• Overweight Adults Should Be Screened for Diabetes at 35, Experts Say

    From (David P.)@21:1/5 to All on Wed Sep 1 01:27:00 2021
    Overweight Adults Should Be Screened for Diabetes at 35, Experts Say
    By Roni Caryn Rabin, 8/24/21, NY Times

    The new recommendation, which does not apply to pregnant
    women, comes amid cresting rates of obesity and diabetes
    in the US. It means that over 40% of the adult population
    should now be screened, according to one estimate.

    Nearly 1 in 7 American adults now has diabetes, the
    highest rate on record, a recent study found. There has
    been little improvement over the past decade in patients’
    ability to manage the condition, keeping in check their
    blood sugar levels, blood pressure and cholesterol.

    The increase is especially troubling amid the pandemic,
    as diabetes is one of the chronic medical conditions that
    increase the risk that a coronavirus infection will lead
    to severe illness, hospitalization or even death.

    Diabetes is linked to heart disease and liver disease, &
    it's the leading cause of kidney failure & new blindness
    in adults. The condition can lead to limb amputation,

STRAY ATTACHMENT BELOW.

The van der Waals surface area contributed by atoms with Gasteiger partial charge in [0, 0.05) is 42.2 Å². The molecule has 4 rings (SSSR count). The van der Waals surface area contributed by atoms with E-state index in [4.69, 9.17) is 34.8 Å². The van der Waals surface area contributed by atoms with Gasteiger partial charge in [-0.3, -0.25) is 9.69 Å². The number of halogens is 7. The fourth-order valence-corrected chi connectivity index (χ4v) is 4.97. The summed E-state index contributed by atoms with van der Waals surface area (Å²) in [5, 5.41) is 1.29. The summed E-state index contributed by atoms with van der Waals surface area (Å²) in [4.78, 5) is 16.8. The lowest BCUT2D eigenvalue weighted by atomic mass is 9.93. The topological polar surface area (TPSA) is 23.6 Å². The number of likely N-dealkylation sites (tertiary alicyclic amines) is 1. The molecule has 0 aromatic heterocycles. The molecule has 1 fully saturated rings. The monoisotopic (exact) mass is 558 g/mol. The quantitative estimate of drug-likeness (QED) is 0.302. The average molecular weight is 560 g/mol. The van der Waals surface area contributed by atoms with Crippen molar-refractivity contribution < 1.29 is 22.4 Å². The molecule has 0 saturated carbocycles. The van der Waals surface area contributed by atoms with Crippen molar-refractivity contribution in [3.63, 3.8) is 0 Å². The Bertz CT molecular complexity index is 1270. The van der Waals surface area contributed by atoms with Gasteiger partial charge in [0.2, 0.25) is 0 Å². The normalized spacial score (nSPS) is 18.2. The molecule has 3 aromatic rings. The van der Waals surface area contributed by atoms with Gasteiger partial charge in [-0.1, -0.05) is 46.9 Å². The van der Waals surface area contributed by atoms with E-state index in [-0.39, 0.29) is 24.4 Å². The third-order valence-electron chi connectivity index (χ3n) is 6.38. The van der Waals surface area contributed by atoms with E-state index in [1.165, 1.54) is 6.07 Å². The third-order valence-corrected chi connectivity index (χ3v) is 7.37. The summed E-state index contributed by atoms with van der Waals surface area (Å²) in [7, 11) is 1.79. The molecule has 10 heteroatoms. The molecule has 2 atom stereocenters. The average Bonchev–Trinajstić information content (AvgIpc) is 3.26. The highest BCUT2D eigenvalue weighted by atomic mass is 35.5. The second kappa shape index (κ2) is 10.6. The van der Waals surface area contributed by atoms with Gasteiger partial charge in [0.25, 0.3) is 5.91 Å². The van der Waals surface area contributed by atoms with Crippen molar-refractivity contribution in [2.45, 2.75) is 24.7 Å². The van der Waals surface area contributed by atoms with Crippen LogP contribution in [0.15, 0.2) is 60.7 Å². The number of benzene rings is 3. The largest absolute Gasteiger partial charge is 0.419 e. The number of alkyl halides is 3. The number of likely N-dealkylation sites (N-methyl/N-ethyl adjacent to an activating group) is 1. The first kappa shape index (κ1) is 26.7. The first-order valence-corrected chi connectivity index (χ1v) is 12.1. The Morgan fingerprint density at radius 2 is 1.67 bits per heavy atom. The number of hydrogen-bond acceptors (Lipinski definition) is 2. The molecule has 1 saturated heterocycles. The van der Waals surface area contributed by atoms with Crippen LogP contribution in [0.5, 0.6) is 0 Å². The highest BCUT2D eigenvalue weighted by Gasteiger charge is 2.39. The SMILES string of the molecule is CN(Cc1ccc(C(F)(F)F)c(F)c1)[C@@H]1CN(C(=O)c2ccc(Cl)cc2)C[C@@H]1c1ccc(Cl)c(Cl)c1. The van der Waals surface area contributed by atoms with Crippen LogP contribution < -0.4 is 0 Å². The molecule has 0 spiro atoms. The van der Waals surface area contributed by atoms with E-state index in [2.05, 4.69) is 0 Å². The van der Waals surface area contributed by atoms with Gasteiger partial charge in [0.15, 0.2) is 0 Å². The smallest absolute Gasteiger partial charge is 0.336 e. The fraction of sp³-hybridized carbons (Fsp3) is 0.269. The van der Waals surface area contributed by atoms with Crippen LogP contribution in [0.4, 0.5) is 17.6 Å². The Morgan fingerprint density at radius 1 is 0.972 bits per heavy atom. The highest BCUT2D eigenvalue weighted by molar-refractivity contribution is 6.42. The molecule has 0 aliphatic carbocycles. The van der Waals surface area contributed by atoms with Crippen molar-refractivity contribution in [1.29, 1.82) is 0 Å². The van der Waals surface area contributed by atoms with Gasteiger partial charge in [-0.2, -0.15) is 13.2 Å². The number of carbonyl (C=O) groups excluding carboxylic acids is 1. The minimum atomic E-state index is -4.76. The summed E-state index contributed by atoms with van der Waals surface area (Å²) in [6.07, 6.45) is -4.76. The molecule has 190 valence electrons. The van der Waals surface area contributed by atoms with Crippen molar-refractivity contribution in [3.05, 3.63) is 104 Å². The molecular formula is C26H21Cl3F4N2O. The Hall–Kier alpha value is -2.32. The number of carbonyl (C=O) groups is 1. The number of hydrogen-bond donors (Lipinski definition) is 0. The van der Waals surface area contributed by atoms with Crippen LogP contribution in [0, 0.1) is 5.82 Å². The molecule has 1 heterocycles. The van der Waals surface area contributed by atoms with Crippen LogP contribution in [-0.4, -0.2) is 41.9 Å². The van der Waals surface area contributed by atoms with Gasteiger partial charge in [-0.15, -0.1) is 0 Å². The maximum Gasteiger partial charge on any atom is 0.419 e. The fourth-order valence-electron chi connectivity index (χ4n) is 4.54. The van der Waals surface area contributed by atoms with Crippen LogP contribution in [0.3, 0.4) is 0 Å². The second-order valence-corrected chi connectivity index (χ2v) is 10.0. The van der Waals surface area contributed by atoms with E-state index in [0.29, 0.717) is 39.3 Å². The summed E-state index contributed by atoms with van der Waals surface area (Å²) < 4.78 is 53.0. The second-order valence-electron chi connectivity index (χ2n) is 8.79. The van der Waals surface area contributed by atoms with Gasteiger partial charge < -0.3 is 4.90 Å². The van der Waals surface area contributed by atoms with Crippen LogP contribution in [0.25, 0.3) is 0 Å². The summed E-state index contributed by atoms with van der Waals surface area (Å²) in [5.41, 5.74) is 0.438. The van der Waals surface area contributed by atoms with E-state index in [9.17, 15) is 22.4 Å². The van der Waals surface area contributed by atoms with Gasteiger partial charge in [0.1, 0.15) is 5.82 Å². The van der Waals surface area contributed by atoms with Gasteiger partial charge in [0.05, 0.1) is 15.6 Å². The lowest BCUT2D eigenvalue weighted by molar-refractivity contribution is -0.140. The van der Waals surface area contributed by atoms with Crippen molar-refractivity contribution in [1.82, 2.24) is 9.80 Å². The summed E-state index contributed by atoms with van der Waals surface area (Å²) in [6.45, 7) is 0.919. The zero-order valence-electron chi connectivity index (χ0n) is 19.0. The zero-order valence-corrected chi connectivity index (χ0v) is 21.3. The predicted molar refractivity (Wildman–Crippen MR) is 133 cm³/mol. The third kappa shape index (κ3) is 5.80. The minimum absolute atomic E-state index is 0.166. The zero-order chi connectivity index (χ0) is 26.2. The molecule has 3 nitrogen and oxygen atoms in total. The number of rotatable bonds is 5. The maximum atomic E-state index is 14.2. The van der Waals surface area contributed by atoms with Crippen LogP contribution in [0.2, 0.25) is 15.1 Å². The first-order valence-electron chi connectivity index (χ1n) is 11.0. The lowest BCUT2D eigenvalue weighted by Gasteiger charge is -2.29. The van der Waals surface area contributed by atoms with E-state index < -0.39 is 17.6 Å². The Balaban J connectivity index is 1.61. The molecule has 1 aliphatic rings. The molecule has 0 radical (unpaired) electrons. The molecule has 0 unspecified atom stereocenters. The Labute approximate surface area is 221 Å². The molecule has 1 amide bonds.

nerve damage and other complications.

    “The Covid epidemic is really important, but we also have
    an epidemic of diabetes and pre-diabetes driven by the
    epidemic of obesity and lack of exercise,” said Dr.
    Michael J. Barry, the vice chair of the task force who
    directs the informed medical decisions program at Mass
    General Hospital in Boston. “All these conditions that
    we’ve lived with for years are still out there.”

    About 1/3 of U.S. adults have high blood sugar levels,
    a condition called pre-diabetes that often precedes Type 2
    diabetes and can progress to full blown disease. Most are
    unaware they have the condition, which doesn’t produce
    obvious symptoms & is why screening is essential,
    Dr. Barry said.

    Being overweight or obese is the most important risk
    factor for the most common type of diabetes, Type 2
    diabetes, and for pre-diabetes. Lifestyle changes —
    including increasing physical activity, eating a healthier
    diet and losing even a modest amount of weight — can
    prevent the progression from pre-diabetes to full
    diabetes. (Drug treatment is also an option.)

    Intensive lifestyle interventions that focus on moderate
    weight loss and include 150 minutes of physical activity
    per week can prevent or delay the onset of Type 2 diabetes
    in overweight or obese people with pre-diabetes. A drug,
    metformin, is also an option but is not as beneficial as
    lifestyle changes.


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